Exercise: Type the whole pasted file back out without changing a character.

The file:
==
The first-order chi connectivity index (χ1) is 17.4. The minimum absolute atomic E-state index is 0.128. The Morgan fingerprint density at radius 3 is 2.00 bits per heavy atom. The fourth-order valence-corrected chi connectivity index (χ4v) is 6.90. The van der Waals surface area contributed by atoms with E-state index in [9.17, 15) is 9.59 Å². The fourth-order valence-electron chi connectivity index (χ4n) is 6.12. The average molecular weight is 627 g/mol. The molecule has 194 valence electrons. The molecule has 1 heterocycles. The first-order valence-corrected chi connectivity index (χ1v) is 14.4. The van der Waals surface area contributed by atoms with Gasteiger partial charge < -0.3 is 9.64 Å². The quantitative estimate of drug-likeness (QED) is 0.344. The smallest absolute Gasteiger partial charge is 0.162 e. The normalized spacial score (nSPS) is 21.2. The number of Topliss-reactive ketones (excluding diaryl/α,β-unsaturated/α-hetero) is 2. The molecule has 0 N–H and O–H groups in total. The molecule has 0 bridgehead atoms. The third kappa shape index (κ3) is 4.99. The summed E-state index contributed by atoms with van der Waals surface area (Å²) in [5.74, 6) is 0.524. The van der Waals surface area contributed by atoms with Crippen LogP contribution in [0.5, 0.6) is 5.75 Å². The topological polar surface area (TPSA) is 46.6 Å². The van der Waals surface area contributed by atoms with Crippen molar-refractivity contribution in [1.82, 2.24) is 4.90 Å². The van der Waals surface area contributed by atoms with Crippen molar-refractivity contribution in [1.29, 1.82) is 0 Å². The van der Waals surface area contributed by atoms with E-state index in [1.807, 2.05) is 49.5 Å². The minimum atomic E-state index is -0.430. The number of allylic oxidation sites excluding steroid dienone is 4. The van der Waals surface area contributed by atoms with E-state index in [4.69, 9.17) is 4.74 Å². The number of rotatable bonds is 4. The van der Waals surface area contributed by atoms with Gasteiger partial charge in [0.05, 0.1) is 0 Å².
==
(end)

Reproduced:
The first-order chi connectivity index (χ1) is 17.4. The minimum absolute atomic E-state index is 0.128. The Morgan fingerprint density at radius 3 is 2.00 bits per heavy atom. The fourth-order valence-corrected chi connectivity index (χ4v) is 6.90. The van der Waals surface area contributed by atoms with E-state index in [9.17, 15) is 9.59 Å². The fourth-order valence-electron chi connectivity index (χ4n) is 6.12. The average molecular weight is 627 g/mol. The molecule has 194 valence electrons. The molecule has 1 heterocycles. The first-order valence-corrected chi connectivity index (χ1v) is 14.4. The van der Waals surface area contributed by atoms with Gasteiger partial charge < -0.3 is 9.64 Å². The quantitative estimate of drug-likeness (QED) is 0.344. The smallest absolute Gasteiger partial charge is 0.162 e. The normalized spacial score (nSPS) is 21.2. The number of Topliss-reactive ketones (excluding diaryl/α,β-unsaturated/α-hetero) is 2. The molecule has 0 N–H and O–H groups in total. The molecule has 0 bridgehead atoms. The third kappa shape index (κ3) is 4.99. The summed E-state index contributed by atoms with van der Waals surface area (Å²) in [5.74, 6) is 0.524. The van der Waals surface area contributed by atoms with Crippen LogP contribution in [0.5, 0.6) is 5.75 Å². The topological polar surface area (TPSA) is 46.6 Å². The van der Waals surface area contributed by atoms with Crippen molar-refractivity contribution in [1.82, 2.24) is 4.90 Å². The van der Waals surface area contributed by atoms with Crippen molar-refractivity contribution in [1.29, 1.82) is 0 Å². The van der Waals surface area contributed by atoms with E-state index in [1.807, 2.05) is 49.5 Å². The minimum atomic E-state index is -0.430. The number of allylic oxidation sites excluding steroid dienone is 4. The van der Waals surface area contributed by atoms with E-state index in [4.69, 9.17) is 4.74 Å². The number of rotatable bonds is 4. The van der Waals surface area contributed by atoms with Gasteiger partial charge in [0.05, 0.1) is 0 Å².